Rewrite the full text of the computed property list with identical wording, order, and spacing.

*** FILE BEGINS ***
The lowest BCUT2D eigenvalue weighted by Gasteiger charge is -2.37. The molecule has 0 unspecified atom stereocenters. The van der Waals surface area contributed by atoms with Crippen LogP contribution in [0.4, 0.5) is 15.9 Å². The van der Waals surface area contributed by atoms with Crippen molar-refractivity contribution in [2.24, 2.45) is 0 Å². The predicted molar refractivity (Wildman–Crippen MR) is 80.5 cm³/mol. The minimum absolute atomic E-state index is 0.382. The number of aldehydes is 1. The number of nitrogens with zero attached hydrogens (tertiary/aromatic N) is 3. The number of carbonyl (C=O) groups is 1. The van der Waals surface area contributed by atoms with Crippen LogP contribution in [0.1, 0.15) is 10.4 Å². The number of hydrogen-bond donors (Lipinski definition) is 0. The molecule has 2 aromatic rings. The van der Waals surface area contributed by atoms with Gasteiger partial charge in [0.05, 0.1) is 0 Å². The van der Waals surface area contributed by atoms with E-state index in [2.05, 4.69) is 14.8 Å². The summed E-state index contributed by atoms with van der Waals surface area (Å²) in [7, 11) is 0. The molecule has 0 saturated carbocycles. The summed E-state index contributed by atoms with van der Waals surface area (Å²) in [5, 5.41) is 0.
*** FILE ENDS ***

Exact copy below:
The lowest BCUT2D eigenvalue weighted by Gasteiger charge is -2.37. The molecule has 0 unspecified atom stereocenters. The van der Waals surface area contributed by atoms with Crippen LogP contribution in [0.4, 0.5) is 15.9 Å². The van der Waals surface area contributed by atoms with Crippen molar-refractivity contribution in [2.24, 2.45) is 0 Å². The predicted molar refractivity (Wildman–Crippen MR) is 80.5 cm³/mol. The minimum absolute atomic E-state index is 0.382. The number of aldehydes is 1. The number of nitrogens with zero attached hydrogens (tertiary/aromatic N) is 3. The number of carbonyl (C=O) groups is 1. The van der Waals surface area contributed by atoms with Crippen LogP contribution in [0.1, 0.15) is 10.4 Å². The number of hydrogen-bond donors (Lipinski definition) is 0. The molecule has 2 aromatic rings. The van der Waals surface area contributed by atoms with Gasteiger partial charge in [0.05, 0.1) is 0 Å². The van der Waals surface area contributed by atoms with E-state index in [2.05, 4.69) is 14.8 Å². The summed E-state index contributed by atoms with van der Waals surface area (Å²) in [7, 11) is 0. The molecule has 0 saturated carbocycles. The summed E-state index contributed by atoms with van der Waals surface area (Å²) in [5, 5.41) is 0.